"Who's mayo?" asked Ogilvie.
"Not mayo, maiyo!" said the fox. "She's my mommy. It's kind of how you say mommy in kitsune."
"You're a kitsune?"
"Yep! Din'tcha see my two tails? Everyone else does. And then they kind of walk in a direction that's away from me."
All of a sudden the little fox sat down and started to cry.
"Whoa," said Ogilvie. "What are you doing?"
"I hate them!" cried the fox. "I hate my tails! I wish I only had one!"
"Aren't kitsune supposed to have more than one tail?"
"Not me," sobbed the fox, "I'm only two! You're not supposed to have two tails until you're a hundred! I'm not a hundred! I'm two!"
"What's your name?" asked Ogilvie.
"Miles," said the fox.
"My name's Ogilvie," said Ogilvie. He was trying to get the kid to stop crying.
Miles looked up.
"Huh?" he said.
"My name's Ogilvie," Ogilvie repeated.
"That is the worst name I've ever heard," said Miles. "I hate your name, Ogilvie. Although it must be interesting to spell," he mused. He started to write on the ground with a stick. He had mostly stopped crying, but he sniffed every once in a while.
Ogilvie was angry. Who was this kid, to think that he could just go around insulting other people's names?
"Hey, what's your name again?" asked Ogilvie.
"Miles," said Miles. "Miles Prower."
"Miles per hour? What kind of a name is that?" asked Ogilvie. "How can you insult my name when you're named after a speed limit?"
"A-a what?" asked Miles.
"Y'know...how fast you're allowed to go."
"N-no..." said Miles. he was starting to cry again.
Ogilvie hadn't meant to do that.
"Hey, don't cry," he said. "I guess Miles per hour means something else in kitsune."
"B-but my name is stupid! No wonder everyone laughs at me when I tell them it!"
"Well, I guess we both have stupid names then," said Ogilvie. "Hey, I've got an idea!"
"What is it?" sniffled Miles.
"We could give each other a new name. Like a nickname," said Ogilvie.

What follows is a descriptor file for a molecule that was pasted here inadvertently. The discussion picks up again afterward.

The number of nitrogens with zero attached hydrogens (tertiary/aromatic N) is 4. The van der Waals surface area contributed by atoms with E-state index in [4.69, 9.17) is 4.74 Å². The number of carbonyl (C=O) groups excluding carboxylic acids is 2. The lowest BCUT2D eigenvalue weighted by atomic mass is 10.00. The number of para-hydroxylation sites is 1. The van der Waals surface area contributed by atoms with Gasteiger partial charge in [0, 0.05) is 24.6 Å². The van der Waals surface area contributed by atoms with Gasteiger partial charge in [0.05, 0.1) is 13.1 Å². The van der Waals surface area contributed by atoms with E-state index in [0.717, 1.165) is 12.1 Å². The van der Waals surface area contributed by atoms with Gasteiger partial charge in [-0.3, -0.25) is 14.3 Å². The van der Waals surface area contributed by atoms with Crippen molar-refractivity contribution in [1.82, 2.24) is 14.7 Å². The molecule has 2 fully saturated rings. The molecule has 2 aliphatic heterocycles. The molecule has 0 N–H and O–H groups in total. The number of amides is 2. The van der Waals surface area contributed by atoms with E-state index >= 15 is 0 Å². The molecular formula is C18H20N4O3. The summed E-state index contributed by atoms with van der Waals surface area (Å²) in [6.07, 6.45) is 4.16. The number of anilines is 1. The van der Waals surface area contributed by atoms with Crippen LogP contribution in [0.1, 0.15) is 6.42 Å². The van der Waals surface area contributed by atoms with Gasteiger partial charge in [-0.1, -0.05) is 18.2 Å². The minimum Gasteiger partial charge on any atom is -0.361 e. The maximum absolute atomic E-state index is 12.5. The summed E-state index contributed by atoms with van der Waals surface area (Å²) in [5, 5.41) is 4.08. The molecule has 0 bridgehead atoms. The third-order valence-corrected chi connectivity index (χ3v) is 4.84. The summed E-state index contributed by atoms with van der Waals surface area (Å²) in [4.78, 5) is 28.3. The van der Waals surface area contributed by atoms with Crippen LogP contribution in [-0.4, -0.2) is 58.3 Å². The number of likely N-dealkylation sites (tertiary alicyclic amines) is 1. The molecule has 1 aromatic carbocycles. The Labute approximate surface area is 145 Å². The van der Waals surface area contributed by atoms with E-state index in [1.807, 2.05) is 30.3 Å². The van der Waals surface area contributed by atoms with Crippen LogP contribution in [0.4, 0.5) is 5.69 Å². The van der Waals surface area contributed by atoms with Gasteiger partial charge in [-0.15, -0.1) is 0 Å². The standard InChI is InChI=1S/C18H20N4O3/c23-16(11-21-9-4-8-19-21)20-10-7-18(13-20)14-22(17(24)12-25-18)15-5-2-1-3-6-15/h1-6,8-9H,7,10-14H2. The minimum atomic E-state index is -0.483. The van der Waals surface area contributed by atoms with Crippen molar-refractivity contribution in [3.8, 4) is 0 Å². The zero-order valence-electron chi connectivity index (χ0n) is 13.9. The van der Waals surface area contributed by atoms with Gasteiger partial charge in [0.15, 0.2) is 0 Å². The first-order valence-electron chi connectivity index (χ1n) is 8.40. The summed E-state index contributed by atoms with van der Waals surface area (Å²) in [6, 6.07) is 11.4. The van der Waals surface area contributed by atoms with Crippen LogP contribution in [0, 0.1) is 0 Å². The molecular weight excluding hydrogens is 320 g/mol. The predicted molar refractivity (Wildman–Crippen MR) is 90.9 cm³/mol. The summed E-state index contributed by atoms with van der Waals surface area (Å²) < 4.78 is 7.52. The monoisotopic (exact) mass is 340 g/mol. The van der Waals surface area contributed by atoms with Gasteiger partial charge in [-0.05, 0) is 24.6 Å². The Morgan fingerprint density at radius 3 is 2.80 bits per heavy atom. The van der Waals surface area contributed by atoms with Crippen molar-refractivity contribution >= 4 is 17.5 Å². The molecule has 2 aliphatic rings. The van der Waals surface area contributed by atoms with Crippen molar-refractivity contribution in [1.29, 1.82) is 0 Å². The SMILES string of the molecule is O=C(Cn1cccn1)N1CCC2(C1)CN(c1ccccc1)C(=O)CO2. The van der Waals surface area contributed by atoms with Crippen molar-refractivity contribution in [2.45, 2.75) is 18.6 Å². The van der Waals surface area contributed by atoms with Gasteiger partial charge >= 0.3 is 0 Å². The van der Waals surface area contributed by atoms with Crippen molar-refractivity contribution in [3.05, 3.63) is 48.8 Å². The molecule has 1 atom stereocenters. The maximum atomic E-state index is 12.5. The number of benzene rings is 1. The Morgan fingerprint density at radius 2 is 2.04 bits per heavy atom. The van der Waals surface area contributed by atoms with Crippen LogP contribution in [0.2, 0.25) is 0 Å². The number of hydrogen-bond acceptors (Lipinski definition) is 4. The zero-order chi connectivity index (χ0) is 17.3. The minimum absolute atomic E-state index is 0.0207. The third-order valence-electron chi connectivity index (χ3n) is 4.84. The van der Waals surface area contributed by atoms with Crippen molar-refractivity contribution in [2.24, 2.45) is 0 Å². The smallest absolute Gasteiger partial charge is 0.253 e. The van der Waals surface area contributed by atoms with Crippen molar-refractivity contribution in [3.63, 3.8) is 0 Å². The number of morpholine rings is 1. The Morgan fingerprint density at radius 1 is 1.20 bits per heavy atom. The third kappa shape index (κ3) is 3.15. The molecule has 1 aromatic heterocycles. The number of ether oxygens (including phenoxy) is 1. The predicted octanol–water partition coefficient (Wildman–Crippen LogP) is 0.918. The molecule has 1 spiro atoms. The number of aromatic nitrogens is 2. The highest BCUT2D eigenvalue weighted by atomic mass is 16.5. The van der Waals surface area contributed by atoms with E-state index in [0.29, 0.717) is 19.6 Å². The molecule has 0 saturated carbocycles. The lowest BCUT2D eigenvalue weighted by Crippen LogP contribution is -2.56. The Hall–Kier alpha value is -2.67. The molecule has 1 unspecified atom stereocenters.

Miles brightened up instantly.
"Yeah! That would be so cool!" he said. "Let's do that! You go first."
Ogilvie smiled. "Well, there's only one thing I can call you, kiddo," he said.
"What's that?" asked Miles.
"Tails," said Ogilvie.
"W-why would you wanna call attention to them?" asked Miles, pulling them around into his lap. "They're horrible."
"'cause no matter how much you hate them, they're yours," said Ogilvie. "You gotta like yourself. If you don't like yourself, who will?"
"That's good advice, Ogilvie," said Miles. "I'll try an remember that."
"I will too, Tails," said Ogilvie.
"kaykay, " said Tails. "Now it's your turn...hm..."
Ogilvie waited patiently. This kid read the dictionary, he must have all sorts of interesting names in his little head.
"I know I know!" said Tails. "What's all of your name?"
"You mean my full name?"
"Uh-huh," said Tails, jumping up and down.
"Ogilvie Maurice Hedgehog," said Ogilvie.
"Yuck!" said Tails. "My name's lots better, I promise!"
"What is it?" asked Ogilvie.
"Your new name is," said Tails, twirling around and around in a circle, his tails swirling around him, "a very good name. I think you'll like it. It's cool, I think, like you."
Ogilvie would have been happy with just that. No one had ever called him cool before.
"What is it?" said Ogilvie, feeling a thrill he'd never felt before.
"I picked it 'cause I saw you runnin' so fast," said Tails.
"But what is it?" asked Ogilvie. He wanted to know so much he could taste it. This was going to be the start of a whole new life. He would erase Ogilvie, make it so that he didn't exist. He would become this new person and be the cool guy that Tails thought he was.
Tails smiled and said, "Your name is Sonic.
"Sonic the Hedgehog."